According to Professor Figes, the year 1861 marked the emergence of what became known as the ‘new Russia’. Literature at this time began to explore the idea of what constituted ‘the soul of Russia’, with intellectuals finding a common nationhood with Russia’s newly freed peasants. With growing education there emerged, too, a new intellectual current, linked in part to the expectations raised, but not met, by the emancipation of the serfs. Meanwhile, similar waves of thoughts passing through Europe at the time contributed to this new school of thought.

Others, particularly Russian youth, began exploring what the idea of the Russian “nation” really meant. Some became attracted, in particular, to radical ideas such as nihilism, while others began to evolve western ideas of equality and justice into radical tools for political dissent. Although previous generations had fought hard for change within the state system, now there emerged a growing belief in the need for reform outside that of traditional structures. Such young radicals began to cut themselves off from what they saw as ‘traditional society’, and by so doing forced them to find new ways to replace the older ideas, such as religion.

Touching on perhaps the greatest writer of his time, the scholars in this podcast had differing opinions on whether Dostoyevsky had any sympathy for these new movements. Professor Kelly argued that there was a general “messianic feeling” at this time in Russia society; a belief that things needed to change somehow, and that, to some Russians at least, this meant revolution. Writers like Dostoyevsky, she said, believed that there should be Christian reform and dedicated their time to writing about utopia and the dangers of liberal reform.

People’s Will
Despite such great men urging caution in the face of reform, at this time one group emerged – The People’s Will. It was a group of almost solely middle-class children of the older gentry class, young men and women who no longer had the assurance of an income. Such young men and women, their heads filled with ideas from Europe and beyond, began creating links with the peasantry, partly in order to mobilise them.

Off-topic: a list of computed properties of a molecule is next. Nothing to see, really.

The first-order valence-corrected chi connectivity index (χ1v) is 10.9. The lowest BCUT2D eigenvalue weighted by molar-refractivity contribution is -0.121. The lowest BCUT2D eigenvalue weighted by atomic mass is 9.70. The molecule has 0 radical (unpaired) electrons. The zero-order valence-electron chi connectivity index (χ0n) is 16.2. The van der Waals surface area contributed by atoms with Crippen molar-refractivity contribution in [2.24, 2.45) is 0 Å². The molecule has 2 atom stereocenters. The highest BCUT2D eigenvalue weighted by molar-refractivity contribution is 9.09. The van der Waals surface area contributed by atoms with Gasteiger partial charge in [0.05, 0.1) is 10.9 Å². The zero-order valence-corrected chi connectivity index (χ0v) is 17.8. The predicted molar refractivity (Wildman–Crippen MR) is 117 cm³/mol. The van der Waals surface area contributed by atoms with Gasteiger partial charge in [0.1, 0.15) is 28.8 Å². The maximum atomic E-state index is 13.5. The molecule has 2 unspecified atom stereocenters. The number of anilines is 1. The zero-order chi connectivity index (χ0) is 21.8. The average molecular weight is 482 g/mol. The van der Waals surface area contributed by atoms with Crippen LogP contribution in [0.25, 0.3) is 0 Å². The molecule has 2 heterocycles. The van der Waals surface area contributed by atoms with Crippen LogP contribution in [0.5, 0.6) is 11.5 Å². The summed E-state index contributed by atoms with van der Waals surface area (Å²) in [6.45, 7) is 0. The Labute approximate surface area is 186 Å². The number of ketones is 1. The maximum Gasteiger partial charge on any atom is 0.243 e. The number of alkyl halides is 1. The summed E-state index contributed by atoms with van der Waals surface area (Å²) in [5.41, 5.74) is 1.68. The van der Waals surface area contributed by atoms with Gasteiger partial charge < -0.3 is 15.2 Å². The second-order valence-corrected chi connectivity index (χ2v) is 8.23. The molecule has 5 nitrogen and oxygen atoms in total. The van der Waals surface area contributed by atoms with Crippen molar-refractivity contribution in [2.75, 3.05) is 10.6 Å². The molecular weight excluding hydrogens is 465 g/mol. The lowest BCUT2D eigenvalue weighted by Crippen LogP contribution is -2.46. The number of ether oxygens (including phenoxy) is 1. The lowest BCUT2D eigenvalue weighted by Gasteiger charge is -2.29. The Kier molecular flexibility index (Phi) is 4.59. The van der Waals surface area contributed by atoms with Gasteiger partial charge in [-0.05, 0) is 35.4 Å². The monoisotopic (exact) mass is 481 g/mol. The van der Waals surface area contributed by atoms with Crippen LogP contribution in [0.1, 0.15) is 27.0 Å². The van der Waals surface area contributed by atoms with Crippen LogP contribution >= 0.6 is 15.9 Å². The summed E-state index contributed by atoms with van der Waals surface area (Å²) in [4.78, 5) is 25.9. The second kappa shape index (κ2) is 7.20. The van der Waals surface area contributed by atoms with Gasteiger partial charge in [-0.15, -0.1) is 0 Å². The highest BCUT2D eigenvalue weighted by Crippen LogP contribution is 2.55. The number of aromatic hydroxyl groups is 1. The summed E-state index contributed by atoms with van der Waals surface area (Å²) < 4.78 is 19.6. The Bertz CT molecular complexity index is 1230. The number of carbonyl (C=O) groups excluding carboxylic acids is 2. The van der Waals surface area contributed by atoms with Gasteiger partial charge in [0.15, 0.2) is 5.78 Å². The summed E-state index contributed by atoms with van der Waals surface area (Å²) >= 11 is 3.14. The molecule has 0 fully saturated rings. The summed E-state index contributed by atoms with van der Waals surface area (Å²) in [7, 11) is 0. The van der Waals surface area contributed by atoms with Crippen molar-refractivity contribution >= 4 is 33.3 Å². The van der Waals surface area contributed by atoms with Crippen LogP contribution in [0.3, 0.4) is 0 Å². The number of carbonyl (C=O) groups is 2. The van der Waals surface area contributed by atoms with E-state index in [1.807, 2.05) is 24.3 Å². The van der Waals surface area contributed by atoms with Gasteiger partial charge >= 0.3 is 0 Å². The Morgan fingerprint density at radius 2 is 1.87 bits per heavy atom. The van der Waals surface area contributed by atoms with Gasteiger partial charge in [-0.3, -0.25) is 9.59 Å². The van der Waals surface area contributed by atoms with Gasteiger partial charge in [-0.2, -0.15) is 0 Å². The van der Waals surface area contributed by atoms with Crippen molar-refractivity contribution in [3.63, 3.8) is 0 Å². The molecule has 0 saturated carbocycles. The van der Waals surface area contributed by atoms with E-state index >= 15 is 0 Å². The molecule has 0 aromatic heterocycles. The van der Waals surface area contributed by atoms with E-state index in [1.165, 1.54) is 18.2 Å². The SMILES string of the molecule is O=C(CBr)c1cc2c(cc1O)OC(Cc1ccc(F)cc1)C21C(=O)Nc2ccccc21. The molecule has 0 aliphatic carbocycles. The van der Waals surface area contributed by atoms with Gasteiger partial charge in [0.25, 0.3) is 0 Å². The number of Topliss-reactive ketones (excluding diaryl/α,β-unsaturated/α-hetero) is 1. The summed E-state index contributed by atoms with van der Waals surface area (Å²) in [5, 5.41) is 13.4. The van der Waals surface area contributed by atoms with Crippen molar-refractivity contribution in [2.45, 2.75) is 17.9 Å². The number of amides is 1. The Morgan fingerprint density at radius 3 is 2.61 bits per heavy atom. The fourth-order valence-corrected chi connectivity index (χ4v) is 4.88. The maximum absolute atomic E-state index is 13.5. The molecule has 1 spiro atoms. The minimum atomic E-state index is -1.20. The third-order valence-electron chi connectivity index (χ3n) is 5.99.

Meanwhile, Karl Marx’s Das Capital was allowed in the country – a book that had an enormous impact on many radicals at the time. In particular, Professor Lieven believes, such thoughts impacted not only on the Marxists, but also populist groups such as the People’s Will.

The People’s Will stood out owing to their commitment to social revolution. They thought the way to reform was to educate people through propaganda. They were inspired by earlier Jacobite leaders who had argued for a coup d’état in Russia and believed that they needed to overthrow the state for a revolution. Assassinating the Tsar was the first thing on their agenda. Indeed, prior to the success of the first suicide bomber, they had previously tried to assassinate Alexander II some eight times.

Professor Kelly maintains that the People’s Will were not satisfied with the Tsar’s reforms – mainly because they came from the top-down. The dissidents wanted a broader land reform and fundamental change from the bottom up. But they, along with many other reactionaries and radicals, felt alienated by Alexander II, and not listened to. Reform, for them, couldn’t come fast enough.

The People’s Will internal philosophical struggle between social and political revolutions became the prototype for the Bolshevik revolution. The assassination accentuated the dilemma of whether they should be fighting for a social revolution or a political revolution. They believed that the system was so oppressive that no social revolution would be able to occur under it.

After the assassination, the Russian state responded with a heavy fist. Autocratic government was strengthened and censorship grew. Arguably, the assassination gave the Bolsheviks an example. They also chose political revolution over social revolution – as they believed there was no way any change could occur within the oppressive system of governance they were living in.

In such a way, it could be seen that the first suicide bombing paved the way not only for the Russian Revolution, but also provided a form of inspiration for other revolutionaries the world over.